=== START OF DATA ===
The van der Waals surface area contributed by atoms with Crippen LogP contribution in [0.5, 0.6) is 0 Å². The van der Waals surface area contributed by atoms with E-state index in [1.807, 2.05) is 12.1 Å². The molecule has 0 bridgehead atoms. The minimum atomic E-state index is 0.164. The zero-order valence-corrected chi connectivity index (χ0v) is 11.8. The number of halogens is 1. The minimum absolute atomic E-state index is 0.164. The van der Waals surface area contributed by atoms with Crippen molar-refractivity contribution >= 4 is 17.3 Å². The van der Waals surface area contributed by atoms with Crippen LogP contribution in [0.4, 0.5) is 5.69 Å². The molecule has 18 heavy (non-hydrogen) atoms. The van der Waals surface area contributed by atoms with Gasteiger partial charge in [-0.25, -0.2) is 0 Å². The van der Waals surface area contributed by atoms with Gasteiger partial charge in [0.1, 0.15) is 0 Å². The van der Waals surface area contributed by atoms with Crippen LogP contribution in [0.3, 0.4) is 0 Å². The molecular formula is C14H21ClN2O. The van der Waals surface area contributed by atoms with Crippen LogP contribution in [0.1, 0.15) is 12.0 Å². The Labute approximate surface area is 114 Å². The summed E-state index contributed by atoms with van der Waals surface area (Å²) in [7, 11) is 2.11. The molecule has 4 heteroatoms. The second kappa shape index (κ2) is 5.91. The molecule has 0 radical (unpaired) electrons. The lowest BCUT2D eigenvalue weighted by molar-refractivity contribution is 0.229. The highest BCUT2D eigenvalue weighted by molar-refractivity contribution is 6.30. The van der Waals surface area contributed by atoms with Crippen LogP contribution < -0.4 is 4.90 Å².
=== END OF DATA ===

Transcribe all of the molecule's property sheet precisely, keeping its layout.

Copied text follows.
The van der Waals surface area contributed by atoms with Crippen LogP contribution in [0.5, 0.6) is 0 Å². The van der Waals surface area contributed by atoms with E-state index in [1.807, 2.05) is 12.1 Å². The molecule has 0 bridgehead atoms. The minimum atomic E-state index is 0.164. The zero-order valence-corrected chi connectivity index (χ0v) is 11.8. The number of halogens is 1. The minimum absolute atomic E-state index is 0.164. The van der Waals surface area contributed by atoms with Crippen molar-refractivity contribution >= 4 is 17.3 Å². The van der Waals surface area contributed by atoms with Crippen LogP contribution in [0.4, 0.5) is 5.69 Å². The molecule has 18 heavy (non-hydrogen) atoms. The van der Waals surface area contributed by atoms with Gasteiger partial charge in [-0.25, -0.2) is 0 Å². The van der Waals surface area contributed by atoms with Gasteiger partial charge in [0.1, 0.15) is 0 Å². The van der Waals surface area contributed by atoms with Crippen LogP contribution in [0.3, 0.4) is 0 Å². The molecular formula is C14H21ClN2O. The van der Waals surface area contributed by atoms with Crippen LogP contribution in [0.1, 0.15) is 12.0 Å². The Labute approximate surface area is 114 Å². The summed E-state index contributed by atoms with van der Waals surface area (Å²) in [7, 11) is 2.11. The molecule has 4 heteroatoms. The second kappa shape index (κ2) is 5.91. The molecule has 0 radical (unpaired) electrons. The lowest BCUT2D eigenvalue weighted by molar-refractivity contribution is 0.229. The highest BCUT2D eigenvalue weighted by molar-refractivity contribution is 6.30. The van der Waals surface area contributed by atoms with Crippen LogP contribution < -0.4 is 4.90 Å².